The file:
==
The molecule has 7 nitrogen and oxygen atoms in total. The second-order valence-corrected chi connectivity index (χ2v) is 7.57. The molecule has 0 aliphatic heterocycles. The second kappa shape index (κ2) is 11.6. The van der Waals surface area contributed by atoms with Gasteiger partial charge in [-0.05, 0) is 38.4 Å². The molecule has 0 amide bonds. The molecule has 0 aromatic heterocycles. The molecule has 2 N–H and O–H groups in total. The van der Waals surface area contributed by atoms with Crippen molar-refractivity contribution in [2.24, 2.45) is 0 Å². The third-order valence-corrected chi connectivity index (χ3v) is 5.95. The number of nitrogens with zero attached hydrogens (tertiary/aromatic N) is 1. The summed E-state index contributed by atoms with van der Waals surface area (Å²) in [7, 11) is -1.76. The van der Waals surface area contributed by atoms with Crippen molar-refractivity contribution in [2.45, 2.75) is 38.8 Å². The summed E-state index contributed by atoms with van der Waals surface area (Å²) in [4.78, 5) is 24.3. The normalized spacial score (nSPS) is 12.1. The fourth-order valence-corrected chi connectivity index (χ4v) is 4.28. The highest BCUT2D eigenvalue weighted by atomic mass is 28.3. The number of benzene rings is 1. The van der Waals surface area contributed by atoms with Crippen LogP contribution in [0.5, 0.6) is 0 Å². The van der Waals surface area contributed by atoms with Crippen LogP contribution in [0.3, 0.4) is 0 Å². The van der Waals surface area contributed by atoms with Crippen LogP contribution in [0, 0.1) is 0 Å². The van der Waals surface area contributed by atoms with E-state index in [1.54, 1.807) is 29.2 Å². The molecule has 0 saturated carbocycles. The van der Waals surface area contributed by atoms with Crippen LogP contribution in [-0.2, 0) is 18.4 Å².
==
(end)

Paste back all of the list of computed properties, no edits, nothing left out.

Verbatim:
The molecule has 7 nitrogen and oxygen atoms in total. The second-order valence-corrected chi connectivity index (χ2v) is 7.57. The molecule has 0 aliphatic heterocycles. The second kappa shape index (κ2) is 11.6. The van der Waals surface area contributed by atoms with Gasteiger partial charge in [-0.05, 0) is 38.4 Å². The molecule has 0 amide bonds. The molecule has 0 aromatic heterocycles. The molecule has 2 N–H and O–H groups in total. The van der Waals surface area contributed by atoms with Crippen molar-refractivity contribution in [2.24, 2.45) is 0 Å². The third-order valence-corrected chi connectivity index (χ3v) is 5.95. The number of nitrogens with zero attached hydrogens (tertiary/aromatic N) is 1. The summed E-state index contributed by atoms with van der Waals surface area (Å²) in [7, 11) is -1.76. The van der Waals surface area contributed by atoms with Crippen molar-refractivity contribution in [2.45, 2.75) is 38.8 Å². The summed E-state index contributed by atoms with van der Waals surface area (Å²) in [4.78, 5) is 24.3. The normalized spacial score (nSPS) is 12.1. The fourth-order valence-corrected chi connectivity index (χ4v) is 4.28. The highest BCUT2D eigenvalue weighted by atomic mass is 28.3. The number of benzene rings is 1. The van der Waals surface area contributed by atoms with Crippen LogP contribution in [0.5, 0.6) is 0 Å². The van der Waals surface area contributed by atoms with Crippen LogP contribution in [0.3, 0.4) is 0 Å². The van der Waals surface area contributed by atoms with Crippen LogP contribution in [0, 0.1) is 0 Å². The van der Waals surface area contributed by atoms with E-state index in [1.54, 1.807) is 29.2 Å². The molecule has 0 saturated carbocycles. The van der Waals surface area contributed by atoms with Crippen LogP contribution in [-0.2, 0) is 18.4 Å².